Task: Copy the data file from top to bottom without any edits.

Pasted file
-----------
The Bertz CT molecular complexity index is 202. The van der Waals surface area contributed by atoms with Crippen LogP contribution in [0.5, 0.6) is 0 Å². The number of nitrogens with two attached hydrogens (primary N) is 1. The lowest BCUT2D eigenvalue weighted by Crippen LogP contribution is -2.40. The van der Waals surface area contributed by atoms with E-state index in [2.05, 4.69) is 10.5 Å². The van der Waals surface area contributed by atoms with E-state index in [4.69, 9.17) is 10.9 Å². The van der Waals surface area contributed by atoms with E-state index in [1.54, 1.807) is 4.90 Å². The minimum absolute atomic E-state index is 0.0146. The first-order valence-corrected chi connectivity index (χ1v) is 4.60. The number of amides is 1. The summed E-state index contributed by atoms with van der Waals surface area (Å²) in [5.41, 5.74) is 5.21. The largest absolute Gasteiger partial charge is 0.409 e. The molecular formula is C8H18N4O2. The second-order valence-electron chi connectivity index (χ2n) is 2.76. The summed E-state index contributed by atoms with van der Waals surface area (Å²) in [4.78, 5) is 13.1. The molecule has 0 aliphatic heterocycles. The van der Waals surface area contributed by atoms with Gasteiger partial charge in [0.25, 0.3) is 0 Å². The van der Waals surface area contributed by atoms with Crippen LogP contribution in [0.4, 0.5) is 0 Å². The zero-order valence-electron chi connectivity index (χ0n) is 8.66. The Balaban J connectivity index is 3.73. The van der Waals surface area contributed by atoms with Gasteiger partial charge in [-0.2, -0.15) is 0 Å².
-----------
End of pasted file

The Bertz CT molecular complexity index is 202. The van der Waals surface area contributed by atoms with Crippen LogP contribution in [0.5, 0.6) is 0 Å². The number of nitrogens with two attached hydrogens (primary N) is 1. The lowest BCUT2D eigenvalue weighted by Crippen LogP contribution is -2.40. The van der Waals surface area contributed by atoms with E-state index in [2.05, 4.69) is 10.5 Å². The van der Waals surface area contributed by atoms with E-state index in [4.69, 9.17) is 10.9 Å². The van der Waals surface area contributed by atoms with E-state index in [1.54, 1.807) is 4.90 Å². The minimum absolute atomic E-state index is 0.0146. The first-order valence-corrected chi connectivity index (χ1v) is 4.60. The number of amides is 1. The summed E-state index contributed by atoms with van der Waals surface area (Å²) in [5.41, 5.74) is 5.21. The largest absolute Gasteiger partial charge is 0.409 e. The molecular formula is C8H18N4O2. The second-order valence-electron chi connectivity index (χ2n) is 2.76. The summed E-state index contributed by atoms with van der Waals surface area (Å²) in [4.78, 5) is 13.1. The molecule has 0 aliphatic heterocycles. The van der Waals surface area contributed by atoms with Gasteiger partial charge in [0.25, 0.3) is 0 Å². The van der Waals surface area contributed by atoms with Crippen LogP contribution in [0.4, 0.5) is 0 Å². The zero-order valence-electron chi connectivity index (χ0n) is 8.66. The Balaban J connectivity index is 3.73. The van der Waals surface area contributed by atoms with Gasteiger partial charge in [-0.2, -0.15) is 0 Å².